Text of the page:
Province partners with local organizations to clean-up, restore health of shorelines in Niagara

Pictured left to right are Niagara Peninsula Conservation Authority Chair and Lincoln Regional Councillor Rob Foster, Mayor of Lincoln Sandra Easton, MPP for Niagara West Sam Oosterhoff, and Coastal Science Coordinator for Niagara Coastal Community Collaborative Kiersten McCutcheon. Photo credit: Sam Oosterhoff


The Ontario government is investing $6 million to support 30 multi-year projects that will help protect, conserve, and restore the Great Lakes, including two shoreline projects in Niagara.  

The investments will help reduce plastic litter and control excess nutrients and road salt entering lakes, rivers, and streams. 

The various projects are led by community groups, not-for profits, conservation authorities, universities, Indigenous organizations, and communities across the province and support commitments in the Canada-Ontario Agreement on Great Lakes Water Quality and Ecosystem Health and Ontario’s Great Lakes Strategy.

“Our government is supporting two local important projects to help address environmental challenges facing our local shorelines and deliver projects that help protect, conserve and restore our Great Lakes resources,” said MPP for Niagara West Sam Oosterhoff.

“I applaud the Niagara Peninsula Conservation Authority and Niagara Coastal for working to build a healthy and resilient coastal ecosystem on both shorelines of Lake Erie and Lake Ontario and the banks of the Niagara River.”

The Niagara Peninsula Conservation Authority (NPCA) will use the provincial dollars to conduct studies and develop a plan to clean-up contaminated sediment in a tributary of the Niagara River, engage the community in decision-making related to habitat restoration goals, and provide students and teachers with educational opportunities to learn about the Great Lakes.

“The (NPCA) is committed to be a strong on-the ground delivery partner for commitments made by the provincial and federal governments related to the Canada-U.S. Great Lakes Water Quality Agreement and Canada-Ontario Agreement on Great Lakes Water Quality and Ecosystem Health (COA) currently implemented through the Niagara River Remedial Action Plan and its associated ecosystems improvement projects,” said NPCA Chair Rob Foster.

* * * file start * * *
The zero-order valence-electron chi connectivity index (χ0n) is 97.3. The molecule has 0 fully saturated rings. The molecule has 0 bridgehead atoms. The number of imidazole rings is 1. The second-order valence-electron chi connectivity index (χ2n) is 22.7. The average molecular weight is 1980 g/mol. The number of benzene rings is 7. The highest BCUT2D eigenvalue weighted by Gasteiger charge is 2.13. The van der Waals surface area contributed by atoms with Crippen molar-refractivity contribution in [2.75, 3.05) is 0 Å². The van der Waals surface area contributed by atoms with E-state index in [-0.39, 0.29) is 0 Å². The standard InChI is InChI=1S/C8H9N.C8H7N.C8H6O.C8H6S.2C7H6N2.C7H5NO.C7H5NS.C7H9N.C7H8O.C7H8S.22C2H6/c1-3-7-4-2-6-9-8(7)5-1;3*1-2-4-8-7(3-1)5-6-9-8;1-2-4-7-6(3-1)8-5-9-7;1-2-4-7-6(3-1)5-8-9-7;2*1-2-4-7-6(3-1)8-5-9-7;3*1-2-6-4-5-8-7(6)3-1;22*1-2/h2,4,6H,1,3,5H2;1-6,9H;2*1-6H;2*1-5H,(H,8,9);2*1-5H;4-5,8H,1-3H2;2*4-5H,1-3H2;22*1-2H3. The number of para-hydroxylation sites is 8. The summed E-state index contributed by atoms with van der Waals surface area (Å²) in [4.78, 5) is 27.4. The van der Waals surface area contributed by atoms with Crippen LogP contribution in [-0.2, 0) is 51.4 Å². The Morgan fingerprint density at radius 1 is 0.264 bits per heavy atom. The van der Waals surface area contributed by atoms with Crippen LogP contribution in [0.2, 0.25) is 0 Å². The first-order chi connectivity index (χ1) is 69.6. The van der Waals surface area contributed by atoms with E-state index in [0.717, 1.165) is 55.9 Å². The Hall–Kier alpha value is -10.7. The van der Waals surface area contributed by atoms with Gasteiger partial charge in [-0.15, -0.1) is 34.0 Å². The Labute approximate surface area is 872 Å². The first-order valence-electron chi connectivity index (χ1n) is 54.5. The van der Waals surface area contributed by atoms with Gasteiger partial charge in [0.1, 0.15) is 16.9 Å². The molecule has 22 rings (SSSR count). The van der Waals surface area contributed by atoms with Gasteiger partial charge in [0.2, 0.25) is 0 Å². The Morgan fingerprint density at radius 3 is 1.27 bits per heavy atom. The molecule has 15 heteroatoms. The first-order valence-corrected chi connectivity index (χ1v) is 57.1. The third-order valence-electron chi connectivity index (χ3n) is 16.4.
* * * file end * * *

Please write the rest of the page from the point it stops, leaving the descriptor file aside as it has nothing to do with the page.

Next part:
“We thank the provincial government for their ongoing commitment and support for this program to ensure the Great Lakes are healthy for years to come.”

Niagara Coastal will use the recently announced funds to expand a web platform that engages coastal citizens, community groups, and local organizations in collecting data to fill knowledge gaps for Great Lakes shorelines, including the Niagara River Area of Concern.

“As a shared community resource, it will take a community of people passionate about protecting the Great Lakes and our coastal ecosystems to ensure they can continue to meet our needs and adapt to changing climate conditions,” said Coastal Science Coordinator at Niagara Coastal Kiersten McCutcheon.

“The Visual Assessment Survey Tool (VAST) empowers coastal citizens, community groups and local organizations to become active participants in the protection of their shorelines by collecting data to help guide coastal management decisions and local action,” explained McCutcheon. “The provincial funds have allowed Niagara Coastal to expand the tool to continue monitoring coastal issues and public health and safety concerns across Niagara and the broader Great Lakes region.”

Funding for the Great Lakes Program is part of the Ontario government’s $14 million in annual investments to further protect, conserve, and restore the health of the Great Lakes and support the well-being of communities, like Niagara, that rely on them.

Since 2018, the province has invested $66.5 million in 552 projects to safeguard the Great Lakes.

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